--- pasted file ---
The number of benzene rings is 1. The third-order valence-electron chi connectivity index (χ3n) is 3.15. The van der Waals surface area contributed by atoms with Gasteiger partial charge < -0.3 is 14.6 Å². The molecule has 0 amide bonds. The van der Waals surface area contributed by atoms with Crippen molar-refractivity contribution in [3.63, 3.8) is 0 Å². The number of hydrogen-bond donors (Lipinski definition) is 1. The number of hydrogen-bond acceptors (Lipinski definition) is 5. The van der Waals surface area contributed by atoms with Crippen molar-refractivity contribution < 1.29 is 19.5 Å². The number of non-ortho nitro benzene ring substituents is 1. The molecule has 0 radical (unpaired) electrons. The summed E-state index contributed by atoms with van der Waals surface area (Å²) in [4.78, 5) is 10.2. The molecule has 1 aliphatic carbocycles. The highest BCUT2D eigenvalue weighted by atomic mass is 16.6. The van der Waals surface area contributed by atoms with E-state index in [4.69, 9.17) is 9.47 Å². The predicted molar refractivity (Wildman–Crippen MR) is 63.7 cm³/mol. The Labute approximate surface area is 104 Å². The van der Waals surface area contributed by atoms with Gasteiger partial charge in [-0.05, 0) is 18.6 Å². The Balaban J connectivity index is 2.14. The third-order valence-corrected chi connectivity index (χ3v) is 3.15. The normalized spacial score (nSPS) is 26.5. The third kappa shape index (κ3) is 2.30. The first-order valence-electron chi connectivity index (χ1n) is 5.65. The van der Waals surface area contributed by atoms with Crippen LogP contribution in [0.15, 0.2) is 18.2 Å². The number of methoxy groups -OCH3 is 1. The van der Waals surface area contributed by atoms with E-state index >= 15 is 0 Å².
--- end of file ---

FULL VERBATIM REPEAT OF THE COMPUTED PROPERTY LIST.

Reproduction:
The number of benzene rings is 1. The third-order valence-electron chi connectivity index (χ3n) is 3.15. The van der Waals surface area contributed by atoms with Gasteiger partial charge < -0.3 is 14.6 Å². The molecule has 0 amide bonds. The van der Waals surface area contributed by atoms with Crippen molar-refractivity contribution in [3.63, 3.8) is 0 Å². The number of hydrogen-bond donors (Lipinski definition) is 1. The number of hydrogen-bond acceptors (Lipinski definition) is 5. The van der Waals surface area contributed by atoms with Crippen molar-refractivity contribution < 1.29 is 19.5 Å². The number of non-ortho nitro benzene ring substituents is 1. The molecule has 0 radical (unpaired) electrons. The summed E-state index contributed by atoms with van der Waals surface area (Å²) in [4.78, 5) is 10.2. The molecule has 1 aliphatic carbocycles. The highest BCUT2D eigenvalue weighted by atomic mass is 16.6. The van der Waals surface area contributed by atoms with E-state index in [4.69, 9.17) is 9.47 Å². The predicted molar refractivity (Wildman–Crippen MR) is 63.7 cm³/mol. The Labute approximate surface area is 104 Å². The van der Waals surface area contributed by atoms with Gasteiger partial charge in [-0.05, 0) is 18.6 Å². The Balaban J connectivity index is 2.14. The third-order valence-corrected chi connectivity index (χ3v) is 3.15. The normalized spacial score (nSPS) is 26.5. The third kappa shape index (κ3) is 2.30. The first-order valence-electron chi connectivity index (χ1n) is 5.65. The van der Waals surface area contributed by atoms with Crippen LogP contribution in [0.15, 0.2) is 18.2 Å². The number of methoxy groups -OCH3 is 1. The van der Waals surface area contributed by atoms with E-state index >= 15 is 0 Å².